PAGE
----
Wearing Mouth Guards For Sports

By Tiffany Tseng. May 7th 2016

Many times on television, you may see athletes wearing strange mouth inserts that can be seen on their lips. Those seemingly unsightly fixtures are none other than sports mouth guards that can ensure the health of their pearly whites and their tongues, and are often mandatory during heavy-contact sports.

Athletic mouth guards are often referred to as “mouth protectors,” and can help the individual prevent:

  • Broken teeth
  • Tooth loss
  • Nerve damage of the facial region or teeth
  • Injury to the lips, tongue, and face
  • Injury to the jaws and relating muscles
  • Injury to tissues of the mouth area

Do I Need One?

For individuals whose professional life involves physical impact, or for those who engage in contact sports that carries risk of injury, mouth guards would be a great preventative measure to protect a smile. They can, and should be worn, by all ages who participate in such activities. Some more common sports that definitely need mouth guards include, but are not limited to:

  • Hockey
  • Football
  • Basketball
  • Boxing
  • Wrestling
  • Extreme sports
  • Lacrosse
  • Rugby
  • Softball
  • Water polo


All mouth protectors cover the upper teeth and softens the impact received, in an effort to minimize injury to the mouth and face area. Generally, there are 3 types of mouth protectors:

  • Stock mouth guards: these are probably the least expensive form of mouth guards available. Stock protectors are already pre-shaped and pre-made and ready to wear. Unfortunately, they often times do not fit well, are bulky, and cause problems in breathing and talking during wear.
  • Boil and bite mouth guards: this type is more commonly offered at sporting goods stores. They usually require boiling the mouth protector to soften the material, then inserted into the mouth form to the shape of the oral cavity. They are better fitting than stock mouth guards, but directions should be followed carefully to ensure the best fit possible.
  • Custom fitted mouth guards: providing the best fit, custom fitted mouth guards can be obtained at your dentist. They are also the most expensive option, but can possibly provide the best protection.

Taking Care Of The Mouth Guard

Be sure to properly clean your mouth guard every time after wearing to ensure longevity and good oral health.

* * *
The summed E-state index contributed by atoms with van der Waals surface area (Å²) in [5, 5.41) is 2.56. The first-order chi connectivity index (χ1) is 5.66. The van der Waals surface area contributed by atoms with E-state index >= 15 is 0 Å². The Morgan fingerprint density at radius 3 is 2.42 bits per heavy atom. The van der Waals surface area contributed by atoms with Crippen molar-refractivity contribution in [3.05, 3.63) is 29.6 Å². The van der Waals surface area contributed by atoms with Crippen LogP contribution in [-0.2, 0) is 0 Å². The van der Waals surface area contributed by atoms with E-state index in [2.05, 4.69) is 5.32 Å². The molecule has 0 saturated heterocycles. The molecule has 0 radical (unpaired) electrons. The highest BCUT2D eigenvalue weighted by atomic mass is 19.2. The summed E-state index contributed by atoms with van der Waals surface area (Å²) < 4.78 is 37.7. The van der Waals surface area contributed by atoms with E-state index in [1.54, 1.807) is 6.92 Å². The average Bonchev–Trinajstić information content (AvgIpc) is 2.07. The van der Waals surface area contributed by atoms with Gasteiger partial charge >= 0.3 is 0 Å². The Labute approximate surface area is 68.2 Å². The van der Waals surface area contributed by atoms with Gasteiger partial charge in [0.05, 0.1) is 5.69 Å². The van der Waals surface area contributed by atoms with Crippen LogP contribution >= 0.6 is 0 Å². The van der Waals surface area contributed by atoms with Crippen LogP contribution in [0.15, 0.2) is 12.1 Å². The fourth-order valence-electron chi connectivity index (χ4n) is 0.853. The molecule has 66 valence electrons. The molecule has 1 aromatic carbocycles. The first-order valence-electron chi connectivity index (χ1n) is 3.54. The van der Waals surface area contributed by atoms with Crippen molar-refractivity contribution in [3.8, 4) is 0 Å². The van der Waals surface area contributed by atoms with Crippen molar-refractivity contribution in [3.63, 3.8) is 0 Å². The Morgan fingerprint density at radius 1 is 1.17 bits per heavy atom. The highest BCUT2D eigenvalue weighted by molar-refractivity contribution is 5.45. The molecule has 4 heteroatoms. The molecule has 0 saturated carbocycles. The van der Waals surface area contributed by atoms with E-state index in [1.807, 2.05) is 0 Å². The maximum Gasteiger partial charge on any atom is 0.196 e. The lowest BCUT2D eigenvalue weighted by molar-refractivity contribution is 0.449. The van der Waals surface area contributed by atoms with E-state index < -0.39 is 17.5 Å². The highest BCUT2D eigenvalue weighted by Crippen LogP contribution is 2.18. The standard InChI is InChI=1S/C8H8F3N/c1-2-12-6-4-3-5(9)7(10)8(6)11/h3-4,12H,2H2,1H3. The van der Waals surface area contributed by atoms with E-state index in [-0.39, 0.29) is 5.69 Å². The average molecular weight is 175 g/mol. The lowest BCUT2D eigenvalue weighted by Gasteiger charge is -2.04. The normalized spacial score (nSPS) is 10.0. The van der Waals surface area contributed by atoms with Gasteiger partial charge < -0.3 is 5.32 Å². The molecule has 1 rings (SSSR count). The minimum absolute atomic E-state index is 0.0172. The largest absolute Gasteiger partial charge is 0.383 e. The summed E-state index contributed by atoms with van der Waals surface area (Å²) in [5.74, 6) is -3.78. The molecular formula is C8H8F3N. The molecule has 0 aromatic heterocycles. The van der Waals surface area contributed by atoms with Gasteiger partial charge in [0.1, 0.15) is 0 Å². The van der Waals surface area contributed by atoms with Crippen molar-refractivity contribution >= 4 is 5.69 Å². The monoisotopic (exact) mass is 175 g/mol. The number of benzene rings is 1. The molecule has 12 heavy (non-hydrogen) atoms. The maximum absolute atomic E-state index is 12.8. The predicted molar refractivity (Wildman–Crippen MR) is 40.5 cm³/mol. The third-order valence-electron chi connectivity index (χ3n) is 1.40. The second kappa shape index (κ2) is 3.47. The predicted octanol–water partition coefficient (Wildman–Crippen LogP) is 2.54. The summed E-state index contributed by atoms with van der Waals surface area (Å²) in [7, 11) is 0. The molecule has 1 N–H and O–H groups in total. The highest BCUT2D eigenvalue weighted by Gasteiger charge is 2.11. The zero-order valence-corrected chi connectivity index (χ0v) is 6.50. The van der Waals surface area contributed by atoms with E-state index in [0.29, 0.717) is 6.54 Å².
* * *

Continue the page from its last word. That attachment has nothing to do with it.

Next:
• Rinse before and after use.
  • Brush and clean the mouth guard with a toothbrush and tooth paste.
  • Periodically clean the mouth guard with cool soapy water and rinse thoroughly.
  • Soak the mouth guard in mouth wash for a speedy, disinfecting rinse.
  • Store and transport mouth guards in a well-ventilated container that is also sturdy and cannot be crushed.
  • Do not leave the mouth guard in the sun or submerge in hot water.
  • Check for wear and tear, as well as the fit and comfort level, of the mouth guard. This is important for children who are still growing.
  • Replace as necessary.


Here are some tips that can maximize the effectiveness of a mouth guard in use:

  • Make sure the mouth guard fits properly. If you have troubles breathing or talking with a mouth guard, it is most likely fitted wrong. It should also stay in one place at all times and not move around. An ill-fitting mouth guard, upon impact, can provide even more medical complications to the face and jaws.
  • Choose a mouth guard that is resilient. The material should be tear-resistant, easy to clean, and comfortable to wear (example: it should not cut into the gums or the tongue).
  • Get fitted at your dentist. While there are many commercial and over-the-counter mouth guards available today, it is best to get the optimal fit with your dentist. Besides, he or she knows your teeth and oral health best, and may give further useful suggestions.
  • Get mouth protectors even if you have braces or other oral fixtures. A visit to the dentist for a customized mouth guard will solve the problem. Braces or other dental fixtures do not serve as protectors and may actually further cut up the mouth upon an impacting blow.
  • Distinguish between mouth guards for sports and teeth grinding. Mouth guards intended to treat bruxism, or teeth grinding during sleep, are different than ones used in sports. They are not designed for external impact, so they will not have the same effect as sports mouth guards.
  • Do not share mouth guards with your friend or family. Everyone has different structured mouths.
  • Remove any mouth retainers or removable fixtures prior to sports. Mouth guards are usually not intended to be used concurrently with other dental fixtures unless directed by a dentist.


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